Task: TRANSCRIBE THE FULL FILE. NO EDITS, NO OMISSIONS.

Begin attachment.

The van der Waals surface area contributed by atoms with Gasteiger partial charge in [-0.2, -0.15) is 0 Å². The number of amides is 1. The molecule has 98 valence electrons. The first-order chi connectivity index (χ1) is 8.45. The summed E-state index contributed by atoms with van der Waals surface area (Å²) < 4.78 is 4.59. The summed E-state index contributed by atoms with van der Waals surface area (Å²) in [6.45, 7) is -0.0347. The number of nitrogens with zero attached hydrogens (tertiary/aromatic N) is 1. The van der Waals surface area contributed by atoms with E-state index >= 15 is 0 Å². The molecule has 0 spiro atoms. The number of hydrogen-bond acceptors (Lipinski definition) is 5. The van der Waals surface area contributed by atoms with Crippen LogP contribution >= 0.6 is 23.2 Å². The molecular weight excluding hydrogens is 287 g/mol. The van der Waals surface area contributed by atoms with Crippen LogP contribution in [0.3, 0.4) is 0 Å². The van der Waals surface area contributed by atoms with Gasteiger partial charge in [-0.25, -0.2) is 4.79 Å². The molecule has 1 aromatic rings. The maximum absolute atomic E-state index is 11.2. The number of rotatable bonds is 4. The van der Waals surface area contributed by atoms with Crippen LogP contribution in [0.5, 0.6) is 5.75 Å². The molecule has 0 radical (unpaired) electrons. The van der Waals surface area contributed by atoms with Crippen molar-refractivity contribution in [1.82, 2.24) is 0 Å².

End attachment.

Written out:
The van der Waals surface area contributed by atoms with Gasteiger partial charge in [-0.2, -0.15) is 0 Å². The number of amides is 1. The molecule has 98 valence electrons. The first-order chi connectivity index (χ1) is 8.45. The summed E-state index contributed by atoms with van der Waals surface area (Å²) < 4.78 is 4.59. The summed E-state index contributed by atoms with van der Waals surface area (Å²) in [6.45, 7) is -0.0347. The number of nitrogens with zero attached hydrogens (tertiary/aromatic N) is 1. The van der Waals surface area contributed by atoms with E-state index >= 15 is 0 Å². The molecule has 0 spiro atoms. The number of hydrogen-bond acceptors (Lipinski definition) is 5. The van der Waals surface area contributed by atoms with Crippen LogP contribution >= 0.6 is 23.2 Å². The molecular weight excluding hydrogens is 287 g/mol. The van der Waals surface area contributed by atoms with Crippen LogP contribution in [0.3, 0.4) is 0 Å². The van der Waals surface area contributed by atoms with Gasteiger partial charge in [-0.25, -0.2) is 4.79 Å². The molecule has 1 aromatic rings. The maximum absolute atomic E-state index is 11.2. The number of rotatable bonds is 4. The van der Waals surface area contributed by atoms with Crippen LogP contribution in [0.5, 0.6) is 5.75 Å². The molecule has 0 radical (unpaired) electrons. The van der Waals surface area contributed by atoms with Crippen molar-refractivity contribution in [1.82, 2.24) is 0 Å².